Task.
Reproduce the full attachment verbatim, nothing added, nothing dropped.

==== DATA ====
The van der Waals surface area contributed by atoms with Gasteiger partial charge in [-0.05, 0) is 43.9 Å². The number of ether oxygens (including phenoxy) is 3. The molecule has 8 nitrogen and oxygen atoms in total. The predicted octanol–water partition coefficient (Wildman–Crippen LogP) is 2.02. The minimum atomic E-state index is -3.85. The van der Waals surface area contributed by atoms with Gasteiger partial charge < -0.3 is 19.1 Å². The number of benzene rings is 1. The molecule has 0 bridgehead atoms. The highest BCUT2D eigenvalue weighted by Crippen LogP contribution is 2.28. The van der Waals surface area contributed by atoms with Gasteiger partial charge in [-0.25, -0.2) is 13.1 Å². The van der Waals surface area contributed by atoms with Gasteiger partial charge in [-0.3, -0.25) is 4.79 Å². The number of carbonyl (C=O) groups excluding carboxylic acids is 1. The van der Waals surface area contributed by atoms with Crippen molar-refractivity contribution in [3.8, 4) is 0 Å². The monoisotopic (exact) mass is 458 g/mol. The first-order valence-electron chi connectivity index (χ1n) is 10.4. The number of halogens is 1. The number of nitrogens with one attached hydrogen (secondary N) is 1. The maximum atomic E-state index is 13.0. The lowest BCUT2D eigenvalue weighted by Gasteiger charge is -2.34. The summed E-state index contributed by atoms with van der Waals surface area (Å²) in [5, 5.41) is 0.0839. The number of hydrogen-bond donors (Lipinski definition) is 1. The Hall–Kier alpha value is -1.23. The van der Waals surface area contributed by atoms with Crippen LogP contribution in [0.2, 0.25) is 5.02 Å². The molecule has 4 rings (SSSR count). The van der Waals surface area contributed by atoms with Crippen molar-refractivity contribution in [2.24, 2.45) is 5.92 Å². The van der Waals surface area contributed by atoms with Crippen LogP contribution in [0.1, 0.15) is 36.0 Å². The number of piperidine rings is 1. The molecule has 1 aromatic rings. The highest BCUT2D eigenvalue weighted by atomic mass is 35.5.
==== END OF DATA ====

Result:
The van der Waals surface area contributed by atoms with Gasteiger partial charge in [-0.05, 0) is 43.9 Å². The number of ether oxygens (including phenoxy) is 3. The molecule has 8 nitrogen and oxygen atoms in total. The predicted octanol–water partition coefficient (Wildman–Crippen LogP) is 2.02. The minimum atomic E-state index is -3.85. The van der Waals surface area contributed by atoms with Gasteiger partial charge < -0.3 is 19.1 Å². The number of benzene rings is 1. The molecule has 0 bridgehead atoms. The highest BCUT2D eigenvalue weighted by Crippen LogP contribution is 2.28. The van der Waals surface area contributed by atoms with Gasteiger partial charge in [-0.25, -0.2) is 13.1 Å². The van der Waals surface area contributed by atoms with Gasteiger partial charge in [-0.3, -0.25) is 4.79 Å². The number of carbonyl (C=O) groups excluding carboxylic acids is 1. The van der Waals surface area contributed by atoms with Crippen molar-refractivity contribution in [3.8, 4) is 0 Å². The monoisotopic (exact) mass is 458 g/mol. The first-order valence-electron chi connectivity index (χ1n) is 10.4. The number of halogens is 1. The number of nitrogens with one attached hydrogen (secondary N) is 1. The maximum atomic E-state index is 13.0. The lowest BCUT2D eigenvalue weighted by Gasteiger charge is -2.34. The summed E-state index contributed by atoms with van der Waals surface area (Å²) in [5, 5.41) is 0.0839. The number of hydrogen-bond donors (Lipinski definition) is 1. The Hall–Kier alpha value is -1.23. The van der Waals surface area contributed by atoms with Crippen LogP contribution in [0.2, 0.25) is 5.02 Å². The molecule has 4 rings (SSSR count). The van der Waals surface area contributed by atoms with Crippen molar-refractivity contribution in [2.24, 2.45) is 5.92 Å². The van der Waals surface area contributed by atoms with Crippen LogP contribution in [0.1, 0.15) is 36.0 Å². The number of piperidine rings is 1. The molecule has 1 aromatic rings. The highest BCUT2D eigenvalue weighted by atomic mass is 35.5.